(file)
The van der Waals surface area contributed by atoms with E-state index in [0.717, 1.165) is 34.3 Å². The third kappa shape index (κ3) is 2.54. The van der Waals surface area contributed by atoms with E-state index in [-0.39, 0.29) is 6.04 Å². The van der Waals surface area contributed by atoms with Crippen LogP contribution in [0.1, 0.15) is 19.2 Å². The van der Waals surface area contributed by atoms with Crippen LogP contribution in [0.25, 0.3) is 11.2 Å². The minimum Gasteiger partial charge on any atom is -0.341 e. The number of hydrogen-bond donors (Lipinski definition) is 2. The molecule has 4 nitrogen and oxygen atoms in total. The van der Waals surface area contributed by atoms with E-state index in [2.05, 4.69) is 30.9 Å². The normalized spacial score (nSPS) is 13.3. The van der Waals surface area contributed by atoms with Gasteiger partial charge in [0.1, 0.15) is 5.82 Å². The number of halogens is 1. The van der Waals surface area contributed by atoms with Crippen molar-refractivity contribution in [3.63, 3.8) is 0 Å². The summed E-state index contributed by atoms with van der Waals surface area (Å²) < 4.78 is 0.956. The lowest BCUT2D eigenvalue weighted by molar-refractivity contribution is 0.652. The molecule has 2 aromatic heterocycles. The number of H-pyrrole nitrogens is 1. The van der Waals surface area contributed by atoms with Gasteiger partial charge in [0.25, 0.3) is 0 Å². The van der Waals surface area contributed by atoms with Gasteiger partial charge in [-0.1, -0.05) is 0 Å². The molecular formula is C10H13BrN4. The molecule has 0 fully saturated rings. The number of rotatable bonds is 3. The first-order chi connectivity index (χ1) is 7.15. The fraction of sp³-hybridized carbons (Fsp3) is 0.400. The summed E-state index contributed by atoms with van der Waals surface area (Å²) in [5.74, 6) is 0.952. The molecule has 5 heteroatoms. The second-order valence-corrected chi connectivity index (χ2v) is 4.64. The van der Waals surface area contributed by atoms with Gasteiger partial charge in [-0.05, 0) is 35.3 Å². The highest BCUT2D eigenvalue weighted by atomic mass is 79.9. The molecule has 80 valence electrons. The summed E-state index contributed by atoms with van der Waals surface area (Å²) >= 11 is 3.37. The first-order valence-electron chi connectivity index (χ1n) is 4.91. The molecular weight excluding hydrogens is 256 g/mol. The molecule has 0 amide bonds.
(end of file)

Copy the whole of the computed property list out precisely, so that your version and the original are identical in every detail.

The van der Waals surface area contributed by atoms with E-state index in [0.717, 1.165) is 34.3 Å². The third kappa shape index (κ3) is 2.54. The van der Waals surface area contributed by atoms with E-state index in [-0.39, 0.29) is 6.04 Å². The van der Waals surface area contributed by atoms with Crippen LogP contribution in [0.1, 0.15) is 19.2 Å². The van der Waals surface area contributed by atoms with Crippen LogP contribution in [0.25, 0.3) is 11.2 Å². The minimum Gasteiger partial charge on any atom is -0.341 e. The number of hydrogen-bond donors (Lipinski definition) is 2. The molecule has 4 nitrogen and oxygen atoms in total. The van der Waals surface area contributed by atoms with E-state index in [2.05, 4.69) is 30.9 Å². The normalized spacial score (nSPS) is 13.3. The van der Waals surface area contributed by atoms with Gasteiger partial charge in [0.1, 0.15) is 5.82 Å². The number of halogens is 1. The van der Waals surface area contributed by atoms with Crippen molar-refractivity contribution in [3.63, 3.8) is 0 Å². The summed E-state index contributed by atoms with van der Waals surface area (Å²) < 4.78 is 0.956. The lowest BCUT2D eigenvalue weighted by molar-refractivity contribution is 0.652. The molecule has 2 aromatic heterocycles. The number of H-pyrrole nitrogens is 1. The van der Waals surface area contributed by atoms with Gasteiger partial charge in [0.25, 0.3) is 0 Å². The van der Waals surface area contributed by atoms with Gasteiger partial charge in [-0.1, -0.05) is 0 Å². The molecular formula is C10H13BrN4. The molecule has 0 fully saturated rings. The number of rotatable bonds is 3. The first-order chi connectivity index (χ1) is 7.15. The fraction of sp³-hybridized carbons (Fsp3) is 0.400. The summed E-state index contributed by atoms with van der Waals surface area (Å²) in [5.74, 6) is 0.952. The molecule has 5 heteroatoms. The second-order valence-corrected chi connectivity index (χ2v) is 4.64. The van der Waals surface area contributed by atoms with Gasteiger partial charge in [-0.05, 0) is 35.3 Å². The highest BCUT2D eigenvalue weighted by atomic mass is 79.9. The molecule has 80 valence electrons. The summed E-state index contributed by atoms with van der Waals surface area (Å²) >= 11 is 3.37. The first-order valence-electron chi connectivity index (χ1n) is 4.91. The molecular weight excluding hydrogens is 256 g/mol. The molecule has 0 amide bonds.